What does it mean to be a good neighbour? Is it lending an egg or a cup of sugar when someone runs out mid-recipe? Mowing their lawn when they’re on vacation? Giving a friendly wave as you come and go? The concept of being “neighbourly” has naturally evolved over the years.
“The community dynamic has changed since I was a little girl here in Bermuda,” says Diane Gordon, Disaster Manager at Bermuda Red Cross. “It used to be that everybody knew everybody. These days, people are busy and don’t interact with their neighbours as much.”
This phenomenon can be very isolating, especially for seniors who may live alone, lack transportation options and have a small social circle. During a storm or other hazardous weather event, they may be stuck at home trying to cope independently.
“We need to look out for our vulnerable community members, like seniors,” Gordon says, noting that the pandemic provided a valuable learning experience in this area. “During COVID-19, it became a habit for people to check in on their older relatives and neighbours, making sure they were safe and had what they needed. It taught us to be good citizens and to actively care for our elders.”
In her work with seniors, Gordon has observed that they are a tight-knit community. “They have a strong communication network,” she explains. “If someone receives important information, they immediately contact all their senior friends and the message is shared very quickly.”
This solidarity among seniors is fostered at seniors’ groups such as the Golden Hour Club, hosted by the Bermuda Red Cross since 1972. “It’s a group of about 30 seniors who come together for connection, fellowship and entertainment,” explains Ann Spencer-Arscott, Executive Director of Bermuda Red Cross.
Members of the Golden Hour Club gather twice a month (with the exception of July and August) at Peace Lutheran Church. The meetings include music, refreshments, conversation and guest speakers. They also organize outings to the Aquarium and Windreach, along with special events such as picnics, holiday celebrations and an annual talent show. (For more information or to become a volunteer driver, call the Bermuda Red Cross office at 236-8253 or visit www.bermudaredcross.com/golden-hour.)
Bermuda has a number of thriving seniors’ groups, and they all have the positive effect of encouraging older adults to venture out and mingle with their peers. However, when bad weather strikes, seniors need support closer to home.
“If a hurricane watch is issued, people are advised to check in with the seniors in their area,” Spencer-Arscott says. “Some may have relatives looking after them, but others may be entirely on their own.” She suggests phoning or stopping by to confirm that the person has the necessary supplies, and offering to pick up essentials such as groceries, medications and pet food before the storm arrives.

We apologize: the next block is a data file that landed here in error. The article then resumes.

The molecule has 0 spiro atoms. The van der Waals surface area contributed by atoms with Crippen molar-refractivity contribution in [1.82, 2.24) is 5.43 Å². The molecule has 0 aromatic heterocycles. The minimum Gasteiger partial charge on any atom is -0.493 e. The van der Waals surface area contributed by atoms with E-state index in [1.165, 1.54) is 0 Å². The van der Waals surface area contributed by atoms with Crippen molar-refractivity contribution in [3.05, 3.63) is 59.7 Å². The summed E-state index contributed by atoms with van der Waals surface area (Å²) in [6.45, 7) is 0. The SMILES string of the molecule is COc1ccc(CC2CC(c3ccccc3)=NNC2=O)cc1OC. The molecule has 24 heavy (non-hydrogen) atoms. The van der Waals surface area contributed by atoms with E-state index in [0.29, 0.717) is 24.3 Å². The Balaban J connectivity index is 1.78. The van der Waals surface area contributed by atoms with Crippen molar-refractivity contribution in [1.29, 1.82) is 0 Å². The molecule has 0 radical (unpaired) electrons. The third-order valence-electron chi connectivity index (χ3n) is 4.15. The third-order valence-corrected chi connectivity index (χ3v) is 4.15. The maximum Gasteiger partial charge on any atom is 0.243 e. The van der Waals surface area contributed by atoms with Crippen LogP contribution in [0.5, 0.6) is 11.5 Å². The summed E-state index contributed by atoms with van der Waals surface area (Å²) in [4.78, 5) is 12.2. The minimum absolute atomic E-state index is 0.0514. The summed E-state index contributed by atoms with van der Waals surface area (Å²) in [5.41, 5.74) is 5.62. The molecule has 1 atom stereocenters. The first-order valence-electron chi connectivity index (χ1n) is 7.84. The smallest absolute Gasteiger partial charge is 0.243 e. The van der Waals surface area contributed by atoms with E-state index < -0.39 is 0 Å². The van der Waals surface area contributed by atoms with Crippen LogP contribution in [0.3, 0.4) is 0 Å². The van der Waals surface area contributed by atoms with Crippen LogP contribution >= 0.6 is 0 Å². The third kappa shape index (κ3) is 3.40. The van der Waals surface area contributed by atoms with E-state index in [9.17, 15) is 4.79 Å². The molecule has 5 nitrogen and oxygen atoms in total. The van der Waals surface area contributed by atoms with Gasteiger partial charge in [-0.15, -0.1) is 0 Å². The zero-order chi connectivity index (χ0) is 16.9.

Seniors may not be physically able to carry large objects, so they will appreciate neighbours who are willing to do a bit of heavy lifting. “During high winds, items that are left outside can become missiles flying into someone’s home, causing damage or injury,” Spencer-Arscott explains. “Assist your neighbours, especially elderly ones, with putting away garden furniture, lawn decorations, outdoor toys, bicycles, potted plants and trash cans.”
If a power outage occurs, it may cut off the lines of communication for a senior with limited technology. You can offer the use of your cell phone or laptop so they can contact concerned relatives and friends. Many seniors listen to the Emergency Broadcast Station at 100.1 FM, so it is a nice gesture to check that they have a fully functioning battery-operated radio.
Spencer-Arscott points out that being prepared and assisting others is crucial throughout the year, not just during hurricane season. “With climate change, it’s just not hurricanes that are affecting us,” she says. “Some winter storms have higher wind speeds than a hurricane, and vulnerable community members need support during all types of emergencies.
While it might sound a bit old-fashioned, Spencer-Arscott says it’s worth making the effort to connect with the people who live near you. “I would encourage people to get to know their neighbours better, especially seniors who might need extra help,” she says. “If they don’t have family in the region, they may not have anyone to bring them home-baked muffins or drive them to their appointments.”
As a born-and-raised Bermudian and a Red Cross employee for 31 years, Spencer-Arscott has personally witnessed how residents step up and come together in challenging times. “I’ve seen people run an extension cord from their generator to the house next door to keep their neighbour’s fridge running,” she says. “I’ve watched contractors with power tools walking from yard to yard after a storm, cutting fallen trees and clearing debris. Our communities are full of people who eagerly pitch in and help out.”
Ultimately, that’s what being neighbourly is all about — supporting those who need it when it is needed. As Spencer-Arscott puts it: “we prepare for the worst, but storms tend to bring out the best in people.”